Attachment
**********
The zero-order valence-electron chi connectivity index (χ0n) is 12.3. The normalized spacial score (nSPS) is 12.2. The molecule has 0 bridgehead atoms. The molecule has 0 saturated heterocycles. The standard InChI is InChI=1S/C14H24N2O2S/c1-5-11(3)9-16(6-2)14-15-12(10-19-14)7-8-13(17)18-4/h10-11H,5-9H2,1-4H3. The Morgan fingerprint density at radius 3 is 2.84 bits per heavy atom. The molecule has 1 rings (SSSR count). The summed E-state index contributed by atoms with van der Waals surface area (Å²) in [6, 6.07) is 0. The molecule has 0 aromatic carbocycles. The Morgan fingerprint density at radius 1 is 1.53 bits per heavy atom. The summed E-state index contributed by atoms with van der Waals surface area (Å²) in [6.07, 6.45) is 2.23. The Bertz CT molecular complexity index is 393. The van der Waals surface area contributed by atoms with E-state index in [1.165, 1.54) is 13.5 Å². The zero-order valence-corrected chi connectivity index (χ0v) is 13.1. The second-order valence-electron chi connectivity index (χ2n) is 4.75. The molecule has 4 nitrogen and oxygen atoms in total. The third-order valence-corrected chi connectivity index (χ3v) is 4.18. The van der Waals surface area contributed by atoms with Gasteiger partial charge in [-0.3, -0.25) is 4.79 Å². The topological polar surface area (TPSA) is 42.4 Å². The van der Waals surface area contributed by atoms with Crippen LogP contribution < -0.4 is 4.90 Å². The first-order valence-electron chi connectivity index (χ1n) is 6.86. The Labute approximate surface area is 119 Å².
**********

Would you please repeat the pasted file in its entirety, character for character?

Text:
The zero-order valence-electron chi connectivity index (χ0n) is 12.3. The normalized spacial score (nSPS) is 12.2. The molecule has 0 bridgehead atoms. The molecule has 0 saturated heterocycles. The standard InChI is InChI=1S/C14H24N2O2S/c1-5-11(3)9-16(6-2)14-15-12(10-19-14)7-8-13(17)18-4/h10-11H,5-9H2,1-4H3. The Morgan fingerprint density at radius 3 is 2.84 bits per heavy atom. The molecule has 1 rings (SSSR count). The summed E-state index contributed by atoms with van der Waals surface area (Å²) in [6, 6.07) is 0. The molecule has 0 aromatic carbocycles. The Morgan fingerprint density at radius 1 is 1.53 bits per heavy atom. The summed E-state index contributed by atoms with van der Waals surface area (Å²) in [6.07, 6.45) is 2.23. The Bertz CT molecular complexity index is 393. The van der Waals surface area contributed by atoms with E-state index in [1.165, 1.54) is 13.5 Å². The zero-order valence-corrected chi connectivity index (χ0v) is 13.1. The second-order valence-electron chi connectivity index (χ2n) is 4.75. The molecule has 4 nitrogen and oxygen atoms in total. The third-order valence-corrected chi connectivity index (χ3v) is 4.18. The van der Waals surface area contributed by atoms with Gasteiger partial charge in [-0.3, -0.25) is 4.79 Å². The topological polar surface area (TPSA) is 42.4 Å². The van der Waals surface area contributed by atoms with Crippen LogP contribution < -0.4 is 4.90 Å². The first-order valence-electron chi connectivity index (χ1n) is 6.86. The Labute approximate surface area is 119 Å².